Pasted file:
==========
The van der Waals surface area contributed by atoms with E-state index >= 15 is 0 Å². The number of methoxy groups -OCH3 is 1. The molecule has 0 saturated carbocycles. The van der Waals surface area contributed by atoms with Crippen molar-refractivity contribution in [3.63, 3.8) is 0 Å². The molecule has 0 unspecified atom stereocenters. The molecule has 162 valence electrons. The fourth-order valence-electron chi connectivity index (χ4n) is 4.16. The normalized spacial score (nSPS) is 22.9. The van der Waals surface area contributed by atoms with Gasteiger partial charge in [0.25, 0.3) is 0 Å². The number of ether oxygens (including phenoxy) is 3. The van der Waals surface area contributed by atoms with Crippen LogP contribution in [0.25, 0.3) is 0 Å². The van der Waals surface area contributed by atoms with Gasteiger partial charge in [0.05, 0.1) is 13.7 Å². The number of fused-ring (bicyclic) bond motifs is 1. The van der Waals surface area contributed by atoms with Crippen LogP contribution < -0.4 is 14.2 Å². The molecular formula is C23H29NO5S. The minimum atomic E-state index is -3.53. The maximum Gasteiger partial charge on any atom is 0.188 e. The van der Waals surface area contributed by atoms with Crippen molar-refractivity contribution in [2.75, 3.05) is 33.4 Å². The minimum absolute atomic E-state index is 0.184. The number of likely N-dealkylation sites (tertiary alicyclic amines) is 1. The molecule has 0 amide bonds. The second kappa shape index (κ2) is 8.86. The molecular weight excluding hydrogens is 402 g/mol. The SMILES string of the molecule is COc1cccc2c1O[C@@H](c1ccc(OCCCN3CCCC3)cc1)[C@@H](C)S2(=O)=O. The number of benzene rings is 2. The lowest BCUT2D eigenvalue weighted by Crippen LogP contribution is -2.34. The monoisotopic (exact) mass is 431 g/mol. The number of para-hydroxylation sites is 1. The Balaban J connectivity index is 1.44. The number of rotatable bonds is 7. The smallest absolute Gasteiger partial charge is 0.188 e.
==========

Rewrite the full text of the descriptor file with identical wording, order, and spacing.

The van der Waals surface area contributed by atoms with E-state index >= 15 is 0 Å². The number of methoxy groups -OCH3 is 1. The molecule has 0 saturated carbocycles. The van der Waals surface area contributed by atoms with Crippen molar-refractivity contribution in [3.63, 3.8) is 0 Å². The molecule has 0 unspecified atom stereocenters. The molecule has 162 valence electrons. The fourth-order valence-electron chi connectivity index (χ4n) is 4.16. The normalized spacial score (nSPS) is 22.9. The van der Waals surface area contributed by atoms with Gasteiger partial charge in [0.25, 0.3) is 0 Å². The number of ether oxygens (including phenoxy) is 3. The van der Waals surface area contributed by atoms with Crippen LogP contribution in [0.25, 0.3) is 0 Å². The van der Waals surface area contributed by atoms with Gasteiger partial charge in [0.05, 0.1) is 13.7 Å². The number of fused-ring (bicyclic) bond motifs is 1. The van der Waals surface area contributed by atoms with Crippen LogP contribution < -0.4 is 14.2 Å². The molecular formula is C23H29NO5S. The minimum atomic E-state index is -3.53. The maximum Gasteiger partial charge on any atom is 0.188 e. The van der Waals surface area contributed by atoms with Crippen molar-refractivity contribution in [2.75, 3.05) is 33.4 Å². The minimum absolute atomic E-state index is 0.184. The number of likely N-dealkylation sites (tertiary alicyclic amines) is 1. The molecule has 0 amide bonds. The second kappa shape index (κ2) is 8.86. The molecular weight excluding hydrogens is 402 g/mol. The SMILES string of the molecule is COc1cccc2c1O[C@@H](c1ccc(OCCCN3CCCC3)cc1)[C@@H](C)S2(=O)=O. The number of benzene rings is 2. The lowest BCUT2D eigenvalue weighted by Crippen LogP contribution is -2.34. The monoisotopic (exact) mass is 431 g/mol. The number of para-hydroxylation sites is 1. The Balaban J connectivity index is 1.44. The number of rotatable bonds is 7. The smallest absolute Gasteiger partial charge is 0.188 e.